One contention Haas cited was Live Nation’s RFP in 2008, which excluded live music concerts at the venue for seven years. “By making that a condition of sale, it precluded one of its possible uses,” he said, limiting potential interest, while noting that many classic movie palaces have been reborn precisely in this manner.
Developer Hal Wheeler was the only party to submit a bid to that RFP, and was attempting to secure public funds for his project before dying suddenly of heart failure in January 2010. Wheeler proposed erecting a hotel next to the theater and turning the theater itself into an entertainment and conference venue–though the project would have entailed the demolition of the theater’s stagehouse, which was deemed not significant by the Historical Commission. Live Nation did enter into a seven-year agreement for up to 60 live entertainment shows per year, according to the application, but the project terminated upon Wheeler’s death.
Haas also took issue with Live Nation’s claim, stated in the hardship application, that the company explored restoring the theater after Wheeler’s passing but “could not justify the rehabilitation costs in light of the revenues.” Haas called this claim unsubstantiated as it did not include any further details. (RES also acknowledges a lack of analysis on this particular claim in its report.)
While the owners have been responsive to some maintenance issues like snow removal and securing locks, he said, they had not been open enough with Friends of the Boyd in pursuing a sincere redevelopment plan for it, including a potential private-public partnership to make use of fundraising and subsidies.
Haas acknowledged meeting with the anonymous developer cited in RES’ report, referring to him as a “very interested party,” but said a confidentiality agreement prevented him from further discussing the matter.
The argument from iPic, meanwhile, is that all viable alternatives for reuse have been explored and that the current proposal represents the last and best chance to revitalize the Boyd and increase activity on a blighted Center City block. Supporters are counting among their ranks the Rittenhouse Row Business Association and Greater Philadelphia Film Office director Sharon Pinkenson, as well as near neighbors who don’t want the block to remain blighted and desire a modern movie screen.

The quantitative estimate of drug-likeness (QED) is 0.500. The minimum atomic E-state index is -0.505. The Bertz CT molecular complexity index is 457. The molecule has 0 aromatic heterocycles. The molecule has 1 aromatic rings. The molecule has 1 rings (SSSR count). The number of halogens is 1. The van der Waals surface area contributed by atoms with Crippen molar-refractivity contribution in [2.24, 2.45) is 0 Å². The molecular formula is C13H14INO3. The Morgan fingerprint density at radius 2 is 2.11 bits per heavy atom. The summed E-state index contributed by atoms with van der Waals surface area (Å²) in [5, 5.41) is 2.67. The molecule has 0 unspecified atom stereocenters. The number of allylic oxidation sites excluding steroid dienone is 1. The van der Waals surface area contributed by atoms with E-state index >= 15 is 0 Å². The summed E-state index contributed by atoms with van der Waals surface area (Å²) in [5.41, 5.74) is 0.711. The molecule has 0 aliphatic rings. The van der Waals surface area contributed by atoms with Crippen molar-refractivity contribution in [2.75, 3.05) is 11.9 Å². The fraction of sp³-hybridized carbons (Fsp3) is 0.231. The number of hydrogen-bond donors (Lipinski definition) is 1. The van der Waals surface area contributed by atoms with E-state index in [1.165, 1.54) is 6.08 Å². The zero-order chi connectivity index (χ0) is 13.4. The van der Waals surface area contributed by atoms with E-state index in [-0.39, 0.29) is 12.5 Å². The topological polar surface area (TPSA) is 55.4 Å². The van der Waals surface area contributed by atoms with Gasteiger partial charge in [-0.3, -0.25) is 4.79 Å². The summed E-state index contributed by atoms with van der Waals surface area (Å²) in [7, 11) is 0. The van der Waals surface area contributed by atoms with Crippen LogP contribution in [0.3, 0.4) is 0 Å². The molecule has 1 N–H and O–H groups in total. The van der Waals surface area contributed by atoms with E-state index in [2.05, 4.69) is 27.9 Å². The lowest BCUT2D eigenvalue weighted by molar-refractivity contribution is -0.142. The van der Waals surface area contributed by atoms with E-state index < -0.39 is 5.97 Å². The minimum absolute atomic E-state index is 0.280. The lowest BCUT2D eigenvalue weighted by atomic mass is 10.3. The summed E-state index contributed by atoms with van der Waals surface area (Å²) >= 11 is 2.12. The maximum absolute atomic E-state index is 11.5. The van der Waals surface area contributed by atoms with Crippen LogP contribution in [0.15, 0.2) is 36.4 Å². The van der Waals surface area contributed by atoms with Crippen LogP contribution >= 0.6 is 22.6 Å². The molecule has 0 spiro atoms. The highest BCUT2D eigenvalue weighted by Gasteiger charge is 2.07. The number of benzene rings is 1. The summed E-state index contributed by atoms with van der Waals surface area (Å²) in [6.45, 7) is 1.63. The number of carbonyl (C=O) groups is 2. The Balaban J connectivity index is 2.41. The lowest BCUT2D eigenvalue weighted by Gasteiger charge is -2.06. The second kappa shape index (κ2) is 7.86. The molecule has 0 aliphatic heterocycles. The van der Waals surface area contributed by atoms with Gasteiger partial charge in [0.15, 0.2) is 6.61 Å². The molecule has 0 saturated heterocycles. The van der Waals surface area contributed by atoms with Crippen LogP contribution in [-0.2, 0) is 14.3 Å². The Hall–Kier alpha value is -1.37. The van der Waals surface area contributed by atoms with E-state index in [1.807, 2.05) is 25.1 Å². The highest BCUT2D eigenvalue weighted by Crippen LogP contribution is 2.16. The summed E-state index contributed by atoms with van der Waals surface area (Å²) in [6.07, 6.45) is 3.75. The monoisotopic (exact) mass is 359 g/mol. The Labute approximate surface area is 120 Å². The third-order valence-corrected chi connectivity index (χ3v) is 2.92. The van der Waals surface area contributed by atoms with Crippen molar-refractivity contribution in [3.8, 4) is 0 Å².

In response to these concerns, Haas said, “We agree with them: we don’t want the Boyd sitting vacant any more than they do, but we believe it needs to come back to life sooner rather than later.” He added that they welcomed a mainstream theater, but not at the Boyd’s location.
Although iPic has not disclosed its budget for the new development, CEO Hamid Hashemi told Hidden City in November, “We are a commercial business, so we need to operate on a model that gives us a return on our expenses.”
Hashemi added that his company’s proposal was the only feasible option for private development that did not result in the Boyd’s complete demolition.
“It’s been vacant for 12 years, lots of people have looked at it,” he said. “We weren’t the first to look, but hopefully we’re the last. If we walk away from this, what’s going to happen? Someone else will come along and tear the whole thing down. What we’re doing is restoring the spirit of the original theater.”
The Committee on Financial Hardship will meet at 9 a.m. Tuesday, January 28 at 1515 Arch Street, Room 18-029. Later, the Architectural Committee will meet in Room 578 of City Hall. The architectural meeting begins at 1PM, with the Boyd on the agenda for discussion at 3:45PM.